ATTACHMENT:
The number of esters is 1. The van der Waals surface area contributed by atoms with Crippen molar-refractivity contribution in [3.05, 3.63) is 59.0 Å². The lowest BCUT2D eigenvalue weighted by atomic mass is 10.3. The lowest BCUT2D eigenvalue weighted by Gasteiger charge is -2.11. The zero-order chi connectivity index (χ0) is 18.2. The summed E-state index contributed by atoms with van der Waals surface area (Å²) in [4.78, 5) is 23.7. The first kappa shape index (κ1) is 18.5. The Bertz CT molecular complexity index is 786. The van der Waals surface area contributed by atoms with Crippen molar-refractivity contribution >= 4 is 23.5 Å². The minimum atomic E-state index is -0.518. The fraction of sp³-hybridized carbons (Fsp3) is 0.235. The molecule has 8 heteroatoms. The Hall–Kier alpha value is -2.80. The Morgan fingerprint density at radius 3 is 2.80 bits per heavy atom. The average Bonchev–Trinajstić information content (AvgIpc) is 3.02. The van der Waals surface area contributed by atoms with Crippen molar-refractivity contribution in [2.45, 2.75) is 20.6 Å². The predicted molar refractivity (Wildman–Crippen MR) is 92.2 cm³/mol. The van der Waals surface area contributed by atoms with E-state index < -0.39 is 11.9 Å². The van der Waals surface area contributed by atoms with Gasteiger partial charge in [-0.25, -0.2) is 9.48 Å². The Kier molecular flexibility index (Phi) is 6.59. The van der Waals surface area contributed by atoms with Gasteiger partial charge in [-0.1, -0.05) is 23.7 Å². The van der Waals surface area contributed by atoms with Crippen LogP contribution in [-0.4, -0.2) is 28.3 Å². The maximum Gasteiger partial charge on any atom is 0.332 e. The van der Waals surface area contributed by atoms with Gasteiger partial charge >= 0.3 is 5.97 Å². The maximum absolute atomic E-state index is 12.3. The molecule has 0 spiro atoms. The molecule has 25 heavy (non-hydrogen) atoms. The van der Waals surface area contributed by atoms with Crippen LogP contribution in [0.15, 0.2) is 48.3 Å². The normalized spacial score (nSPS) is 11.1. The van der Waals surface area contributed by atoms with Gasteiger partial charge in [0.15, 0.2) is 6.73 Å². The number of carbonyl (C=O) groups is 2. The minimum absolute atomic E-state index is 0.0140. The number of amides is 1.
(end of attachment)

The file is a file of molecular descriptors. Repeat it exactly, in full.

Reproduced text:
The number of esters is 1. The van der Waals surface area contributed by atoms with Crippen molar-refractivity contribution in [3.05, 3.63) is 59.0 Å². The lowest BCUT2D eigenvalue weighted by atomic mass is 10.3. The lowest BCUT2D eigenvalue weighted by Gasteiger charge is -2.11. The zero-order chi connectivity index (χ0) is 18.2. The summed E-state index contributed by atoms with van der Waals surface area (Å²) in [4.78, 5) is 23.7. The first kappa shape index (κ1) is 18.5. The Bertz CT molecular complexity index is 786. The van der Waals surface area contributed by atoms with Crippen molar-refractivity contribution >= 4 is 23.5 Å². The minimum atomic E-state index is -0.518. The fraction of sp³-hybridized carbons (Fsp3) is 0.235. The molecule has 8 heteroatoms. The Hall–Kier alpha value is -2.80. The Morgan fingerprint density at radius 3 is 2.80 bits per heavy atom. The average Bonchev–Trinajstić information content (AvgIpc) is 3.02. The van der Waals surface area contributed by atoms with Crippen molar-refractivity contribution in [2.45, 2.75) is 20.6 Å². The predicted molar refractivity (Wildman–Crippen MR) is 92.2 cm³/mol. The van der Waals surface area contributed by atoms with E-state index < -0.39 is 11.9 Å². The van der Waals surface area contributed by atoms with Gasteiger partial charge in [-0.25, -0.2) is 9.48 Å². The Kier molecular flexibility index (Phi) is 6.59. The van der Waals surface area contributed by atoms with Gasteiger partial charge in [-0.1, -0.05) is 23.7 Å². The van der Waals surface area contributed by atoms with Crippen LogP contribution in [-0.4, -0.2) is 28.3 Å². The maximum Gasteiger partial charge on any atom is 0.332 e. The van der Waals surface area contributed by atoms with Gasteiger partial charge >= 0.3 is 5.97 Å². The maximum absolute atomic E-state index is 12.3. The molecule has 0 spiro atoms. The molecule has 25 heavy (non-hydrogen) atoms. The van der Waals surface area contributed by atoms with Crippen LogP contribution in [0.15, 0.2) is 48.3 Å². The normalized spacial score (nSPS) is 11.1. The van der Waals surface area contributed by atoms with Gasteiger partial charge in [0.15, 0.2) is 6.73 Å². The number of carbonyl (C=O) groups is 2. The minimum absolute atomic E-state index is 0.0140. The number of amides is 1.